SourceDFAdj SSAdj MSF-valueP-value
Model 7.58 0.8431 26.77 0.000 
T1 0.31 0.31 9.92 0.020 
FF 0.15 0.14 4.60 0.020 
S 0.31 0.31 9.86 0.076 
Square terms 0.28 0.09 3.01 0.117 
2-way interaction 0.35 0.117 3.72 0.08 
Residual error 0.188 0.03   
Total 15 7.7774    
Model summary 
R-sq R-sq (adj) R-sq (pred)   
0.177 97.57% 93.93% 86.12%   
Table 4

ANOVA results for energy

SourceDFAdj SSAdj MSF-valueP-value
Model 23.46 2.60 204.10 0.000 
T1 4.76 4.76 372.32 0.000 
FF 0.329 0.32 25.80 0.002 
S 0.05 0.05 3.60 0.107 
Square terms 0.068 0.022 1.79 0.25 
2-way interaction 0.08 0.02 2.13 0.19 
Residual error 0.0766 0.001   
Total 15 23.54    
Model summary 
R-sq R-sq (adj) R-sq (pred)   
0.11 99.67% 99.19% 97.69%   
SourceDFAdj SSAdj MSF-valueP-value
Model 23.46 2.60 204.10 0.000 
T1 4.76 4.76 372.32 0.000 
FF 0.329 0.32 25.80 0.002 
S 0.05 0.05 3.60 0.107 
Square terms 0.068 0.022 1.79 0.25 
2-way interaction 0.08 0.02 2.13 0.19 
Residual error 0.0766 0.001   
Total 15 23.54    
Model summary 
R-sq R-sq (adj) R-sq (pred)   
0.11 99.67% 99.19% 97.69%   

The model gave R2 of 97.57% and 99.67% respectively for flux and energy analysis, which means the model has efficiently considered the effect of all the significant factors for their determination. The value of adjusted R2 shows that the model can capture 93.93% of the variation in flux and 99.19% of the variation in energy by variation in feed temperature, feed flow rate, and salinity. Also, a good value for predicted R2 shows that the model can predict the values of flux and energy for any new condition with the right level of accuracy.

ENERGY CONSIDERATION

The setup was fabricated to form an economical arrangement for studying CAGMD so that it can be directly handed over to the community. Very high salinity feed was considered, keeping in mind the saline content of the original sea water. The energy required for heating a saline feed to a required temperature will be more compared with that of a nonsaline feed. The fact behind this is that when the salt molecules are present in the feed, they absorb some energy to break their components so that they can be dissolved easily, and the temperature of the water is reduced. In the present case the tap water was first heated in a geyser and then the salt was added to it, because heating saline content in a regular electrical geyser causes the coil of the geyser to be damaged as scale forms on the geyser coil. Therefore with increase in salinity, the heating temperature of the feed was also increased, so that after salt addition the feed could be maintained at the required temperature in the supply tank. For this reason, the direct effect of salinity on raising the temperature of the feed could not be determined accurately, but the general trend of energy consumption was in accordance with the literature (Xu et al. 2016), which supports the results (Figure 3). It is to be mentioned here that the maximum portion of energy was utilized to raise the temperature of the feed water and only a minimum amount of energy was used to run auxiliaries, which include pump, sensors, and the controllers.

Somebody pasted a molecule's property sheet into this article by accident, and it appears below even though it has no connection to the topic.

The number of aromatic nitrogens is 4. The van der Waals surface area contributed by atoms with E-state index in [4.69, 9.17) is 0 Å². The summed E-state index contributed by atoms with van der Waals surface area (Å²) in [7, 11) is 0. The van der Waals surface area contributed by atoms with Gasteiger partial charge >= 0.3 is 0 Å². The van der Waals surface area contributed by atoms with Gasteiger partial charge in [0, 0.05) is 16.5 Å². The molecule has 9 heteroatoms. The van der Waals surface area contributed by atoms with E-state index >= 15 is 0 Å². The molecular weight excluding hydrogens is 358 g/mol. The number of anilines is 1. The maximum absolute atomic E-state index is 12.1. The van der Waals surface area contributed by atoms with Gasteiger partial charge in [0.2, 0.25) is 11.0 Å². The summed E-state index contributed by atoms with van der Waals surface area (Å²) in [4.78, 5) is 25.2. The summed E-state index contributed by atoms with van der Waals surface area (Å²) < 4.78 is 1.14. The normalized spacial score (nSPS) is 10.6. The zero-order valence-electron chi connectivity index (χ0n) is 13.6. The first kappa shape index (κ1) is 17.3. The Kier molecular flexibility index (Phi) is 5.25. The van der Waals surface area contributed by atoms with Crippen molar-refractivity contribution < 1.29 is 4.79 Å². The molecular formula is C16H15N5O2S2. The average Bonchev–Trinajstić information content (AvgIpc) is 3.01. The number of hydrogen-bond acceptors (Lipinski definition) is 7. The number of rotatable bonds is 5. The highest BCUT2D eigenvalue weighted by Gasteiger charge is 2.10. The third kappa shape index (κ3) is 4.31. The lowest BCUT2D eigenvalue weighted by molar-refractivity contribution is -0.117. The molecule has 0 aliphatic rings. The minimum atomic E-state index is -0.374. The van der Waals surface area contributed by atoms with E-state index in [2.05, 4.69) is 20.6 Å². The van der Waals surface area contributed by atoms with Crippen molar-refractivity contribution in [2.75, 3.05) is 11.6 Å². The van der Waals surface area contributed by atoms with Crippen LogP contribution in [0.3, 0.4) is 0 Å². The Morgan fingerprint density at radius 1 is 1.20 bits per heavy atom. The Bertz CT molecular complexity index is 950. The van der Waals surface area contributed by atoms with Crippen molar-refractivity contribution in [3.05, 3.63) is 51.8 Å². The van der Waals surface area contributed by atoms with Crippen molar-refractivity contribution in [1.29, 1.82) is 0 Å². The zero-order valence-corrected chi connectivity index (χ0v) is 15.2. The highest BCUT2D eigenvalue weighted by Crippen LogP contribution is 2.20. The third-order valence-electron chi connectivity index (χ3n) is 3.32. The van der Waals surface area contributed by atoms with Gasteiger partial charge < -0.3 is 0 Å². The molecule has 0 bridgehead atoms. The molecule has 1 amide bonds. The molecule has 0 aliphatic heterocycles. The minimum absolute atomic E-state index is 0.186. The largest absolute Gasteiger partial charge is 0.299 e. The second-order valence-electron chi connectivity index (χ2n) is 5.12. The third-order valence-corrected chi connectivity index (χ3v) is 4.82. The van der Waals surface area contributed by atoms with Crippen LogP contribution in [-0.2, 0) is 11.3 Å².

Figure 3

Main effects plot for energy.

Figure 3

Main effects plot for energy.

EFFECT OF FEED TEMPERATURE

It is evident from the table that the feed temperature has the strongest effect on flux and energy. This result is in accordance with the literature. Figure 4 shows the main effect plot for flux. An increase in feed temperature of 25% from 45°C to 60°C results in an increase in flux of more than 50%. The reason is the exponential relation between the vapor pressure and the feed temperature (Alkhudhiri & Hilal 2017). At low feed temperature, the vapor pressure is low, and it increases exponentially with temperature. Interaction of feed temperature and salinity results in different results for flux, as increasing the salinity reduces the flux. So at a higher temperature and low salinity, the flux had a higher value than at other salinities (Figure 5).

Figure 4

Main effects plot for flux.

Figure 4

Main effects plot for flux.

Figure 5

Effect of feed temperature (°C) and salinity (g/litre) on flux (kg/m2 hr).

Figure 5

Effect of feed temperature (°C) and salinity (g/litre) on flux (kg/m2 hr).

EFFECT OF FEED FLOW RATE

The effect of gravity was utilized to cause the flow of feed through the module. By the ANOVA results, it is clear that the feed flow rate has one of the maximum positive effects on flux. Increasing the feed flow rate results in increased turbulence and thus increased heat transfer coefficients near the membrane surface. The surface plot in Figure 6 shows the combined effect of feed flow rate and salinity. For higher values of flux, the feed flow rate should be higher with minimum salinity. There was a 40% increase in the mean flux with raising the flow rate from 0.5 lpm to 1.5 lpm. Increase in flow rate also washes away any salt deposits from the membrane surface and helps to improve vapor diffusion through the membrane. Increase in flow rate also helps to reduce temperature polarization by properly mixing feed-side bulk flow. In the present vertical cylindrical module, the feed inlet was at the bottom of the module to ensure that the module is always filled with the feed. At lower feed flow rates, the turbulence is suppressed at the top of the module by the effect of gravity, and therefore, the overall turbulence of the module is reduced. At higher flow rate, the turbulence is maintained throughout the module length, and thereby the permeation is greater for the whole length from the bottom to the top of the membrane. Therefore higher flow rates are desired for CAGMD modules.